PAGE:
On fairly solid ground – Phoebe Somerfield

‘On Fairly Solid Ground’ is a contemplation of feminine presence in landscape with post-industrial  scenes acting as backdrop sites. Much of the work is performative, using my own body to interact and  intervene with the landscape. I mould and bend to seek clarity and mimic with discussion, an  interaction with the material of the Anthropocene.

The Anthropocene is the proposed geological  epoch that we are living in – it suggests mass human domination over the land we once deemed to be natural.  

I took to Ecofeminist theory while beginning the work. The theory takes human degradation and  domination of landscape as well as the feminine connection to nature and illustrates a connection which, in turn, reinforces patriarchal systems that repress both women and nature. I began to think of  how I should navigate the Anthropocene as a woman and with a camera, using the body to perform and suggest. Giving the Anthropocene physicality makes it far easier to see.  

Much of my thinking originated from the Land Art movement that came out of the 1960s and 1970s.  The movement is weighted towards the relationship the male artist had with the land, sites of which usually appeared theatrical and grand.

Robert Smithson and Nancy Holt’s moving image piece Swamp’ (1971) struck me particularly. Although the landscape in  the video piece is not grand, there are unsetting power dynamics between the couple. In the video, Smithson leads Holt through a swamp in New Jersey while her only vision is through the lens of  a camera. I respond directly to Holt in Smithson’s work directly in ‘Swamp 1 & 2′ where I remove the power relations and demonstrate the act of photographing myself.

The title of my work comes from ‘Swamp’ – while instructing Holt, Smithson reassures her that it’s okay to move forward and that she is “on fairly solid ground”.

This dissection of power dynamics becomes a post-modern critique between the man and woman in the landscape, a re-contextualisation producing an equalising stance using my own body and the camera.

In hindsight, much of land art has failed at its purpose; the way in which we  photograph the landscape and see feminist theory must be scrutinised to enable progression.  

Building upon this thinking with influences from performance artists, I attempt to understand what constitutes appropriate action. Carey Young was a great inspiration; her work takes examples of  1970s land art pieces and re-performs them in ‘Body Techniques’. The work discusses art and global commerce but the performative actions and the sites she moulds herself around speak of a relation  between the female body and the landscape she’s positioned in.

Young’s work reflects on modernist performance artists such as Richard Long. Dressed in a suit, she tiptoes across construction waste piled into a line, a precariousness I have reflected upon in my own work and it’s curation. Balance and precarity are themes that run through ‘On Fairly Solid Ground‘, both within the photographs and through the presentation of the work.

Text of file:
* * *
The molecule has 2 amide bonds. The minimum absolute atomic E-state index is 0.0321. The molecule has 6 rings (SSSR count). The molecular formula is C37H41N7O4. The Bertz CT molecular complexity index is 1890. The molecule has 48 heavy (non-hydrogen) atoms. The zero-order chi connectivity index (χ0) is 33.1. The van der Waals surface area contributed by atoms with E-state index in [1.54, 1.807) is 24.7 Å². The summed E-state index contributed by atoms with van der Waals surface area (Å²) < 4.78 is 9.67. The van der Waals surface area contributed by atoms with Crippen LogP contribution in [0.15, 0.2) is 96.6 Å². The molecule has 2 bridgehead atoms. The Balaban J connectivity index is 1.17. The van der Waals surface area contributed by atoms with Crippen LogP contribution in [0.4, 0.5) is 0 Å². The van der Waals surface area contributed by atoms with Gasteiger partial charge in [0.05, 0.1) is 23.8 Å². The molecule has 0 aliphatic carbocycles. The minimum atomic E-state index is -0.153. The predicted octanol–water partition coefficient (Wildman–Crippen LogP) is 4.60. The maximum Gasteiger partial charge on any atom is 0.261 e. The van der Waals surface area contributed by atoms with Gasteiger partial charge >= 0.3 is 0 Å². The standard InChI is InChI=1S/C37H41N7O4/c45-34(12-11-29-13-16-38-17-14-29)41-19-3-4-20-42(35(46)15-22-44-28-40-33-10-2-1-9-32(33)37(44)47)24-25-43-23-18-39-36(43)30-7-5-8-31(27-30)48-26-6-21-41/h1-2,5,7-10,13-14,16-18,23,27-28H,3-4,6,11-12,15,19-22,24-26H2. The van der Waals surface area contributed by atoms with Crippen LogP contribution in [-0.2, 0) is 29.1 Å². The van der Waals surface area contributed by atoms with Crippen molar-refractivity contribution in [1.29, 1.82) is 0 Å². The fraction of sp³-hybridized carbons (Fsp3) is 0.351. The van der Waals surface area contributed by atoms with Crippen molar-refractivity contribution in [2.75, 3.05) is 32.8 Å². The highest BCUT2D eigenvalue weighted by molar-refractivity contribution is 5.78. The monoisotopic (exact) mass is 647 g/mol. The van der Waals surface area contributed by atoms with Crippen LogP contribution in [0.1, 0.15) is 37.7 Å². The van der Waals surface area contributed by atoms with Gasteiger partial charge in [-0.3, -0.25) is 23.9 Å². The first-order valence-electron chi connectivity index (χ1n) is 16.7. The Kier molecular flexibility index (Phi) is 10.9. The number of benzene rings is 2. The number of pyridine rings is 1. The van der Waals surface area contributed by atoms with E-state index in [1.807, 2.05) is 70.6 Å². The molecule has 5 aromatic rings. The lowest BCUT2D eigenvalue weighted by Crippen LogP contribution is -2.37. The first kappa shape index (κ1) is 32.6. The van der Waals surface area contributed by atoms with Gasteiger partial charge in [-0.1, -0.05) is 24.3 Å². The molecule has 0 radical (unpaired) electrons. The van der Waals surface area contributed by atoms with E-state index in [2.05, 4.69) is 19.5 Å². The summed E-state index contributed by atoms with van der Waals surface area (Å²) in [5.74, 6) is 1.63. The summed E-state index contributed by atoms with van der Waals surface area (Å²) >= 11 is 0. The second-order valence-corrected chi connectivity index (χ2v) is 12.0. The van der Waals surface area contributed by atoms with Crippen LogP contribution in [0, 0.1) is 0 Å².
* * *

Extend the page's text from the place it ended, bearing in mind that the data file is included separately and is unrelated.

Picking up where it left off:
The forts propped up by pin like legs in the middle of the English Channel; reeds emerging upright from the sludge-like swamp; the vast bridge supporting its loads while held up by pillars and strained cables. Balancing enacts a precariousness but also a firmness, which relates to the Anthropocene and Ecofeminism’s current positions of uncertainty and critique. A precarious position, one which I have tried to simulate in the gestural actions that take place in other  photographs. 

Physical manifestations of the Anthropocene, the towers, bridges and cliff faces in ‘On Fairly Solid  Ground’ are haunted by post-industrialism and traces of war. They are illustrative – even dystopian – hard like concrete and sticky like sludge. How we act in landscape is culturally determined. The bridge became a manifestation of thinking, a place I was drawn back to time and time again, a pilgrimage from  the urban landscape. With the bridge I found scale; I felt so small against this towering concrete that unites land. Thinking about John Davies and his wide stretching photographs of industrial Britain.

The work is a discovery of what constitutes appropriate action on, in and around a site. Be that a specific landscape or in the studio space, considering where the performative body should be situated with  influences from performance and land art. I attempt to work out how to move amongst these  landscapes, considering scale and size of my body relationally while considering the Anthropocene, Ecofeminism and historic works, and thinking on how that can be conveyed through photography and installation – a conversation which is not entirely resolved.

“Perhaps our hopes for accountability, for politics, for ecofeminism, turn on revisioning the world as a  coding trickster with whom we must lean to converse.”

Donna Haraway, Situated Knowledges: The Science Question in Feminism and the Privilege of  Perspective (1988)

I am a photographer and artist from Devon, UK who lives and works in London. My work explores themes of landscape and I often use my own body in my works to perform and discuss.

phoebesomerfield.co.uk / instagram.com/phoebesomerfield